5-Year-old boy makes medical history in Arizona

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By Andrew Michalscheck By Andrew Michalscheck

PHOENIX -- A Phoenix 5-year-old has made medical history in Arizona.

He suffers from a rare disease that causes him to stop breathing if he falls asleep.

Cash Davis was born not breathing.

"When they brought him over to me he was blue, so obviously something wasn't right," said Tracey Davis, Cash's mom.

Doctors quickly did a tracheotomy on the newborn and a few hours later the doctors told Tracey the bad news.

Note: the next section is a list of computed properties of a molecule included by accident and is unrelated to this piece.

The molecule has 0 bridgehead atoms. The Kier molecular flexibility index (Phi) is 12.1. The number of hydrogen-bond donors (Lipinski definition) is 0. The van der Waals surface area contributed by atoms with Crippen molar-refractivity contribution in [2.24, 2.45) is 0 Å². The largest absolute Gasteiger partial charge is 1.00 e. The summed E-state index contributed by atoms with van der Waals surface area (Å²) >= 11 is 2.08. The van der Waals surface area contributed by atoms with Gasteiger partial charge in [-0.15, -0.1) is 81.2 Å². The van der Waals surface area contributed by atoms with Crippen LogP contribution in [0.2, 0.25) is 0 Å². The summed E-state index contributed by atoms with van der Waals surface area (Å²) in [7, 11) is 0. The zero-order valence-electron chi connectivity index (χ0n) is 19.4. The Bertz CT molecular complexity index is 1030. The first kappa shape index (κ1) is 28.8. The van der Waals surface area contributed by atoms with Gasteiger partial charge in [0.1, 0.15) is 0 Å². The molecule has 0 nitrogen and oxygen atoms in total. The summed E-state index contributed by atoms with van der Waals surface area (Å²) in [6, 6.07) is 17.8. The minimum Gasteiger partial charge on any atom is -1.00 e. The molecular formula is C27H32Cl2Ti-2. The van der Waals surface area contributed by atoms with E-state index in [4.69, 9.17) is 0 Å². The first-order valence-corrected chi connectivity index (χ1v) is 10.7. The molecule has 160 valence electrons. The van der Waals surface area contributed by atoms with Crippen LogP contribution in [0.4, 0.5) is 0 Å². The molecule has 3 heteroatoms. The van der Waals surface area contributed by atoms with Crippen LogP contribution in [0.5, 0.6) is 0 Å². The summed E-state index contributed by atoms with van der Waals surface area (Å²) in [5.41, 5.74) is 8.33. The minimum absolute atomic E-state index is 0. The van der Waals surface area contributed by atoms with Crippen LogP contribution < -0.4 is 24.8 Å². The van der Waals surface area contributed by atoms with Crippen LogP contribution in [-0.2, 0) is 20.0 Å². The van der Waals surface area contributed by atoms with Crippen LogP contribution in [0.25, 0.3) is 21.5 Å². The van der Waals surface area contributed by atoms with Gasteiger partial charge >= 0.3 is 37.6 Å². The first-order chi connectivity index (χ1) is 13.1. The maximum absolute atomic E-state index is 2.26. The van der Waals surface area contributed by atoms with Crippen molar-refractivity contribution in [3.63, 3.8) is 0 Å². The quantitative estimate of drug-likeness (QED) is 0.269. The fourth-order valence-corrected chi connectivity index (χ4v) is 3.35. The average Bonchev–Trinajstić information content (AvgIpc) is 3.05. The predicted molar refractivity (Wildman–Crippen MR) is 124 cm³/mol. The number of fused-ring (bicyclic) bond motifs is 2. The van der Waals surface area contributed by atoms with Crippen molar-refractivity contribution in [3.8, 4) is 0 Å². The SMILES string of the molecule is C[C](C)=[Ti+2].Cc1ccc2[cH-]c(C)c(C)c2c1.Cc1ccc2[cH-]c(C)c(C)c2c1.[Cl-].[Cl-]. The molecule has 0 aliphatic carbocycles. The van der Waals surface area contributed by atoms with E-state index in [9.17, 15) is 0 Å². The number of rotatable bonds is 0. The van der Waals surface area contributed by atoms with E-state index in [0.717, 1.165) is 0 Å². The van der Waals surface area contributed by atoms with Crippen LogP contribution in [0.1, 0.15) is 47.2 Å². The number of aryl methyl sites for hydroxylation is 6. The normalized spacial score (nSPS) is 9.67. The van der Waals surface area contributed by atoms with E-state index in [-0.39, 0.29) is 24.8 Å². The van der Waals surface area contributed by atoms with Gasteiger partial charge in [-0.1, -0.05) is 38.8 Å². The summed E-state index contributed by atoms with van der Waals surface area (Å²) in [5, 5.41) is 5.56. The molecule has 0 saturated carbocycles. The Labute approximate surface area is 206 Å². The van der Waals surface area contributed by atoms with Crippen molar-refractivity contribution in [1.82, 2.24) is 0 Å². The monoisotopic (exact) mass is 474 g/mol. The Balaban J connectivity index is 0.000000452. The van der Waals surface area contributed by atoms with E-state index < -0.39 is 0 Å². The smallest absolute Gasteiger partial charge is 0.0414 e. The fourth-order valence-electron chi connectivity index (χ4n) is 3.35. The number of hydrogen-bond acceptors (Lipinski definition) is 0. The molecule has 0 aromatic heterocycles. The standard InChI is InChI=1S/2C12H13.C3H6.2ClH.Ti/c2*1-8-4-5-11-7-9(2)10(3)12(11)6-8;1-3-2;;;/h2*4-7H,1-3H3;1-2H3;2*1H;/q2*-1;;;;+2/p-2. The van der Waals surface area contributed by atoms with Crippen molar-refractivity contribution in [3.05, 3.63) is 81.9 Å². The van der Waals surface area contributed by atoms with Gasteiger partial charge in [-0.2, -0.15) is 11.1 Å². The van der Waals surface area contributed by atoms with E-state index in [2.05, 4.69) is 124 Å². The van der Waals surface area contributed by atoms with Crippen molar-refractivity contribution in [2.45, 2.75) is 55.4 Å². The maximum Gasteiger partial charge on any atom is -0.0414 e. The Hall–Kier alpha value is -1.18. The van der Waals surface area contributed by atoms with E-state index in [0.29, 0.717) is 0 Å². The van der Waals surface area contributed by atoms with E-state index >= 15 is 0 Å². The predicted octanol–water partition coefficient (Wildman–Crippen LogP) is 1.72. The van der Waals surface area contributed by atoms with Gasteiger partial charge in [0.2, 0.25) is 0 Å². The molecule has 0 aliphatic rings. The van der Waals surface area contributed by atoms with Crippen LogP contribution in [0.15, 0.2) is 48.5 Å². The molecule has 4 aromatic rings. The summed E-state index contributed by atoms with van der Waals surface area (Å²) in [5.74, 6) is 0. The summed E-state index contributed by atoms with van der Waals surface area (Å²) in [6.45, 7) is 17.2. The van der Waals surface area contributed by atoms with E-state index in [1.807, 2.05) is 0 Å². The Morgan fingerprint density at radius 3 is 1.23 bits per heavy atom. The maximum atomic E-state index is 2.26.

"He says I have only seen this one other time in 20 years," Tracey continued. "I think he might have Congenital Central Hypoventilation Syndrome."

It's a gene mutation disease that basically causes the body to forget to breathe, says Tracey.

Tracey, a single mom of three boys, says she lived in fear, always paranoid that her son would stop breathing.

"If we ever forget the ventilator, you have that anxiety, what if he falls asleep," Tracey said.

In July, everything changed when Cash was the first kid in Arizona to receive a breathing pacemaker.

Surgeons at Phoenix Children's Hospital performed the two-and-a-half-hour surgery.

"The pacemaker reminds the nerve to fire and makes the diaphragm move," said Dr. David Notrica, who performed the surgery.